In "The Calm Before," orchestral conducting student Travis Jürgens evokes the moment just before the music starts. Portrait by Wayne Armstrong
Imagine: You’re at a symphony, and the show is about to start. The audience quiets, the conductor lifts his hands, and then — sound explodes from silence.
Photographer Wayne Armstrong was trying to capture that moment on the verge of creation in his portrait of Travis Jürgens, a second-year orchestral conducting student at the Lamont School of Music. The image, The Calm Before, is one of a series of portraits interpreting the relationships among music students, their instruments and their artistry.
Armstrong combined studio and stock photography with lighting and other effects to compose dramatic, otherworldly scenes. He connected each to nature in some way — relating natural elements to the musician’s personality or instrument or both.
“I wanted to bridge the gap between art and photography — it’s still a picture but with the complexity of a work of art,” Armstrong says. “I took a cinematic approach; each one is a mini-movie with a theme.”
What does a voice look like? "Stir of Echoes" hints at reverberation and volume, and junior music theater major Faith Goins' ability to fill up a space with her big voice and personality. Portrait by Wayne Armstrong
"Twilight Call," a portrait of junior percussion major Jackson Stevens, evokes a battlefield call to action. Portrait by Wayne Armstrong.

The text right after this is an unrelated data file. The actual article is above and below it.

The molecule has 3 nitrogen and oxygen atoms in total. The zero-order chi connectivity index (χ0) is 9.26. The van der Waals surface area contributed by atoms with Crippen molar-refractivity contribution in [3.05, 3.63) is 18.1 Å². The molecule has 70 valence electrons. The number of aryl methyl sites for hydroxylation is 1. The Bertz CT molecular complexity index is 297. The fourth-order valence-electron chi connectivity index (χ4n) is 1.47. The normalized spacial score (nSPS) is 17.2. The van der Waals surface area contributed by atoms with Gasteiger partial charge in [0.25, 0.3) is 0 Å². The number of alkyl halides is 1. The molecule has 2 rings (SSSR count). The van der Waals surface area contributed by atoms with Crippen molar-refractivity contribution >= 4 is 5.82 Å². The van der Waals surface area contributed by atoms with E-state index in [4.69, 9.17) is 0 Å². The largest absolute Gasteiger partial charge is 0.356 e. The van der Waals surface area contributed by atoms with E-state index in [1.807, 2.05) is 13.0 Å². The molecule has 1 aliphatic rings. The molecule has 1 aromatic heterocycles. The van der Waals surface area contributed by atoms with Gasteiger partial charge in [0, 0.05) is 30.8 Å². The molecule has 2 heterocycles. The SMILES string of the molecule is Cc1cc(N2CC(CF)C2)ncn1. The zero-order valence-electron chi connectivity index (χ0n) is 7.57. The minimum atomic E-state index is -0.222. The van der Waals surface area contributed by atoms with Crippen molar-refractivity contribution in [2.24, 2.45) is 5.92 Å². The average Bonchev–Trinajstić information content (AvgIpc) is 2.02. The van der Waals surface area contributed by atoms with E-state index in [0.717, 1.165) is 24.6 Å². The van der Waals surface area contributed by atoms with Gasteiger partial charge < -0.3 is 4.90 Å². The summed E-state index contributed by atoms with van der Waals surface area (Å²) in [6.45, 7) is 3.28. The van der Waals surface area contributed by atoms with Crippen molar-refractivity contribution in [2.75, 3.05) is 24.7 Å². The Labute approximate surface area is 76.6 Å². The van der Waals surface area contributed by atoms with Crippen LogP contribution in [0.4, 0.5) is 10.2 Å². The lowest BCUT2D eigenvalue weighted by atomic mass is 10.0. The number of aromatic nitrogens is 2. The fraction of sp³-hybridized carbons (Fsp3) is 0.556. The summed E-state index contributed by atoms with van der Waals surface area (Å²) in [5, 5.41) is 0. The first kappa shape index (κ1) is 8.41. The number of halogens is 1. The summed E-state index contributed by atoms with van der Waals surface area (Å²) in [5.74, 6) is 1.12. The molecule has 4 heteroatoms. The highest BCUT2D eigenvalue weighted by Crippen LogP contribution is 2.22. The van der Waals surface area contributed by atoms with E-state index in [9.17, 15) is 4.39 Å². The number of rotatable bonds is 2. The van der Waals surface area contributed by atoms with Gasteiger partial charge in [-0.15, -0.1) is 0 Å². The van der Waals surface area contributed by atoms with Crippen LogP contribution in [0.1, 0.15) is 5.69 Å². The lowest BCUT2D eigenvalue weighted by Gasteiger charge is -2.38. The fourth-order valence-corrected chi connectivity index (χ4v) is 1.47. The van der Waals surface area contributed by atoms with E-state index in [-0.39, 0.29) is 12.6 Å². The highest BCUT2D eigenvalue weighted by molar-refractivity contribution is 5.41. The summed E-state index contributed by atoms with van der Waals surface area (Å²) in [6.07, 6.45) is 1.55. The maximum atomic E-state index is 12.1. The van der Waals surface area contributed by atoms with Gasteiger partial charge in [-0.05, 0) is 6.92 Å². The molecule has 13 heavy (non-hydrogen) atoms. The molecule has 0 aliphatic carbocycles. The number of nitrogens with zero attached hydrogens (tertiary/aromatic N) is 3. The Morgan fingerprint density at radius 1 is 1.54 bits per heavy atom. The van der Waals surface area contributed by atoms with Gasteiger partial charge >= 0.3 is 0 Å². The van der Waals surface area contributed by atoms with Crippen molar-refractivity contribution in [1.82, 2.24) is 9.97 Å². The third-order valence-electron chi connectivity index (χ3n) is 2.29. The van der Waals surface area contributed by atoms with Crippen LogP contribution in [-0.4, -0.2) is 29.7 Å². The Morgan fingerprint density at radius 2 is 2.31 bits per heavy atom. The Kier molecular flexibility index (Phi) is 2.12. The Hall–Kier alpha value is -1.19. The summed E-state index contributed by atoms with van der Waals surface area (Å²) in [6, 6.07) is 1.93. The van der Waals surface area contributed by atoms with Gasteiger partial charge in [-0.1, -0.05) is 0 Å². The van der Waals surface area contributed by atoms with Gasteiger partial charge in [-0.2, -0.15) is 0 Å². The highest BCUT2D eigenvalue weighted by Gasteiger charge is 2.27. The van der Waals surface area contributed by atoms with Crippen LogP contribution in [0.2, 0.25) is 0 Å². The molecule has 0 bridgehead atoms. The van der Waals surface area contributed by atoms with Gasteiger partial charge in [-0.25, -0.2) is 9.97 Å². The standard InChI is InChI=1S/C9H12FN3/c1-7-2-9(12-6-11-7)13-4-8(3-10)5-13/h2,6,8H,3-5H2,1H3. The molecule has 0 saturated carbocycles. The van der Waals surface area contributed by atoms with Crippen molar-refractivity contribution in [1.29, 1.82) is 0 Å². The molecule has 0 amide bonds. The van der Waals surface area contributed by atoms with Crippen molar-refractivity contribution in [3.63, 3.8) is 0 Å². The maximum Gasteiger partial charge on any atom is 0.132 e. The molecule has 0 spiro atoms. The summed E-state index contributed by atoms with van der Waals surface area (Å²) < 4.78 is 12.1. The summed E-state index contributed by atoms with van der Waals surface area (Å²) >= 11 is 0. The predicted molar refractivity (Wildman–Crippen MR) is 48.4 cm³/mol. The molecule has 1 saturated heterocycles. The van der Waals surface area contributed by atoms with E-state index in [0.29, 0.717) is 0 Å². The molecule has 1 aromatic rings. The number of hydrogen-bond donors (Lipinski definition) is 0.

Alaina Oltrogge, a sophomore horn major, told the photographer a story about French horns being used to summon ships. He knew then that he wanted to create her image, "Siren," around a water motif, and that all portraits in the series would relate to nature. Portrait by Wayne Armstrong
The Zen-like setting in a bamboo grove captures the calm demeanor of Valane Adam Lusk, a woodwinds major who graduated in June 2011. "Improving Silence" also reflects the bassoon’s shape and “mesmerizing” sound. Portrait by Wayne Armstrong
Piano pedagogy master’s student Gergana Argirova specializes in the work of the Romantic composers, so photographer Wayne Armstrong envisioned a romantic setting. Although he photographed Argirova on a Lamont stage, she materialized in a moonlit forest as "Rhapsody in Red." Portrait by Wayne Armstrong.
The portrait of sophomore flutist Niki Robins evokes wind, photographer Wayne Armstrong says. In "Moonlight Aire," Robins is barely tethered to the ground; the birds symbolize notes flying from her instrument. Portrait by Wayne Armstrong